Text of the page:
Daily Digest: This. Is. Jeopardy.

Daily Digest. Daily Double. Ross Merriam is good at all of them! Read about how you can put your opponents in Jeopardy at the #SCGCOL Modern Classic!

Late last week I featured a deck that is the spiritualsuccessortoU/RTwin. Today is the analogous deck for Temur Twin.

As Patrick Dickmann or Todd Anderson devotees may remember, Temur Twin played a more aggressive gameplan than U/R lists as a supplement to the Twin combo. Tarmogoyf is simply more efficient than anything that Izzet could provide and the splash was fairly easy and brought some other tools along with it, such as Ancient Grudge and Huntmaster of the Fells.

Also, when your opponent is under pressure, they are more often forced to tap out and react to what you are doing, thereby opening windows for you to combo them out. As they say, the best defense is a good offense, a principle that has been displayed in Magic more and more as our understanding of the game progresses.

This list has the same Tarmogoyf-fueld aggro plan and Snapcaster Mage / Lighting Bolt-fueled value plan that Temur Twin had, and it supports the combo plan via the inclusion of a singleton Kiki-Jiki, Mirror Breaker and three Traverse the Ulvenwald.

We saw Traverse in Sam Black’s list from the MOCS finals earlier this year, but Sam went in a midrange, value-focused direction with the card, while here we see it supporting something that is legitimately game-ending. Kiki-Jiki used to see play in Twin lists, but was ultimately cut since it was so fragile, difficult to cast, and expensive. None of those demerits has gone away, but its potential to end the game on the spot makes it a perfect singleton for a tutor package.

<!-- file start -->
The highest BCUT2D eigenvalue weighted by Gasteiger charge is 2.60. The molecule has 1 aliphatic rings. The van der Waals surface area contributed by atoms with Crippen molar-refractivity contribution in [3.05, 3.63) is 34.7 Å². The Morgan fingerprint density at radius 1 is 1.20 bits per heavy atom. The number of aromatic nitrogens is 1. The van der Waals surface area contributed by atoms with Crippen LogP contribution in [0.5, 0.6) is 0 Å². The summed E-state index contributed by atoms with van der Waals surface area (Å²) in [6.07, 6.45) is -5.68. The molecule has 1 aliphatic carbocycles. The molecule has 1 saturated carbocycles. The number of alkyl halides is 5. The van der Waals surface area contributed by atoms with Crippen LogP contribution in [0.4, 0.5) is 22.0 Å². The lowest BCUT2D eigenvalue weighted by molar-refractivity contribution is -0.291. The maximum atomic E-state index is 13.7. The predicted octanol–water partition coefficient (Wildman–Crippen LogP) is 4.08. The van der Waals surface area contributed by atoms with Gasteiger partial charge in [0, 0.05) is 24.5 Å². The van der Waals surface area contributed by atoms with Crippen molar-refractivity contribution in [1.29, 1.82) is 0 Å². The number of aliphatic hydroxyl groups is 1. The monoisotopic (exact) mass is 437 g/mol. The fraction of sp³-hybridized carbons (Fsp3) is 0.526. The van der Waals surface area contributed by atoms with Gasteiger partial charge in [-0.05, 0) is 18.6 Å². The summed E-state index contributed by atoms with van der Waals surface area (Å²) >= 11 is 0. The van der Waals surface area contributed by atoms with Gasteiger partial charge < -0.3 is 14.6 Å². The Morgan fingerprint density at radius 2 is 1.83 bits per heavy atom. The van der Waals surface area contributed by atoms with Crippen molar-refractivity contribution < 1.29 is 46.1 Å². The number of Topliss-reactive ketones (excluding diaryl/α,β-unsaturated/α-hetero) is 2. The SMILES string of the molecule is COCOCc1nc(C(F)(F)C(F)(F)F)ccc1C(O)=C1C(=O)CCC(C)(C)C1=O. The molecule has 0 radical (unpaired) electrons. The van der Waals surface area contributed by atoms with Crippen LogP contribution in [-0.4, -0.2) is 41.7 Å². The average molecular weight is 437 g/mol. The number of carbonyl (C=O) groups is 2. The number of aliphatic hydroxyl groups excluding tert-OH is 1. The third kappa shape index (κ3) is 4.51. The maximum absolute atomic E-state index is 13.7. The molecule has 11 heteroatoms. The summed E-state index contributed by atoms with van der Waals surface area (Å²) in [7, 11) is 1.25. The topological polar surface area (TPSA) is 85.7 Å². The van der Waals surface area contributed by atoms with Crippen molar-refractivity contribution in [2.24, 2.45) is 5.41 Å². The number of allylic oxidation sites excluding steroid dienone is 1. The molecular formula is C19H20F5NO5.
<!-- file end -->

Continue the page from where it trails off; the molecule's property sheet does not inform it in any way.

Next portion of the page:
Enabling delirium with land / creature / instant / sorcery will be easiest, but this list uses Mishra’s Bauble, Spellskite, Tarfire, and Seal of Fire to give you added card types that make achieving delirium even easier.

You may be tempted to include a larger toolbox for Traverse, but combo pieces, Tarmogoyf, Snapcaster Mage, Spellskite, and Vendilion Clique are going to cover the vast majority of scenarios that come up, especially in pre-sideboard games. A single Scavenging Ooze also makes the cut, since it can be a significant threat ala Tarmogoyf with added disruption in the right matchups, but anything else has too high an opportunity cost to include in the maindeck.

To be a functioning Twin deck, you need a reasonable density of cheap interactive spells, so it’s important not to let thoughts of Traverse interfere with that need. This list does a good job of that. A smattering of removal, good counterspells, and enough cantrips to find the pieces you need in the right ratios is the real name of the game. As has been the case with Twin decks for a while, the threat of the combo is more relevant than the combo itself.